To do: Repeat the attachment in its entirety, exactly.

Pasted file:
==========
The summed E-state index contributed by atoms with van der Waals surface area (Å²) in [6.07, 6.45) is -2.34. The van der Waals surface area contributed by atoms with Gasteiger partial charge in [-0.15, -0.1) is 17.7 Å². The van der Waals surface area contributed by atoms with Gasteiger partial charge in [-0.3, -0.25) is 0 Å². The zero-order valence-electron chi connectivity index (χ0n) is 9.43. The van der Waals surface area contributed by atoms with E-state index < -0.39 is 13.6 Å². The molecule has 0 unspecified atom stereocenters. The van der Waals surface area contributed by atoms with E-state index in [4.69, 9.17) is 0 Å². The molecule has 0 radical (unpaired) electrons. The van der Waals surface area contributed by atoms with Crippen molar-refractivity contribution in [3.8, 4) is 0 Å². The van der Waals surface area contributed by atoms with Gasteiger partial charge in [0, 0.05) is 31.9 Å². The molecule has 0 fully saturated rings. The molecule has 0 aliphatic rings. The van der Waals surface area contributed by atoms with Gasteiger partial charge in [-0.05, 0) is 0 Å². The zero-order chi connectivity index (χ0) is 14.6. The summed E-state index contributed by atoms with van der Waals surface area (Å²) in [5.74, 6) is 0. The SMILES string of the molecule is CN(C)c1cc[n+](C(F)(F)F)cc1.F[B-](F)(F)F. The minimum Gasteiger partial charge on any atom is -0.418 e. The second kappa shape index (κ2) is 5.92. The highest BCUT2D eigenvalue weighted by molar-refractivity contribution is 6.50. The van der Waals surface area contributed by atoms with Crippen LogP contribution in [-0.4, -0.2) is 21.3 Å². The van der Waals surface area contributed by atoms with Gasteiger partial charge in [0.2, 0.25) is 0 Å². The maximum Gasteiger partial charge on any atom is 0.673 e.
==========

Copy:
The summed E-state index contributed by atoms with van der Waals surface area (Å²) in [6.07, 6.45) is -2.34. The van der Waals surface area contributed by atoms with Gasteiger partial charge in [-0.15, -0.1) is 17.7 Å². The van der Waals surface area contributed by atoms with Gasteiger partial charge in [-0.3, -0.25) is 0 Å². The zero-order valence-electron chi connectivity index (χ0n) is 9.43. The van der Waals surface area contributed by atoms with E-state index < -0.39 is 13.6 Å². The molecule has 0 unspecified atom stereocenters. The van der Waals surface area contributed by atoms with E-state index in [4.69, 9.17) is 0 Å². The molecule has 0 radical (unpaired) electrons. The van der Waals surface area contributed by atoms with Crippen molar-refractivity contribution in [3.8, 4) is 0 Å². The van der Waals surface area contributed by atoms with Gasteiger partial charge in [0, 0.05) is 31.9 Å². The molecule has 0 fully saturated rings. The molecule has 0 aliphatic rings. The van der Waals surface area contributed by atoms with Gasteiger partial charge in [-0.05, 0) is 0 Å². The zero-order chi connectivity index (χ0) is 14.6. The summed E-state index contributed by atoms with van der Waals surface area (Å²) in [5.74, 6) is 0. The SMILES string of the molecule is CN(C)c1cc[n+](C(F)(F)F)cc1.F[B-](F)(F)F. The minimum Gasteiger partial charge on any atom is -0.418 e. The second kappa shape index (κ2) is 5.92. The highest BCUT2D eigenvalue weighted by molar-refractivity contribution is 6.50. The van der Waals surface area contributed by atoms with Crippen LogP contribution in [-0.4, -0.2) is 21.3 Å². The van der Waals surface area contributed by atoms with Gasteiger partial charge in [0.2, 0.25) is 0 Å². The maximum Gasteiger partial charge on any atom is 0.673 e.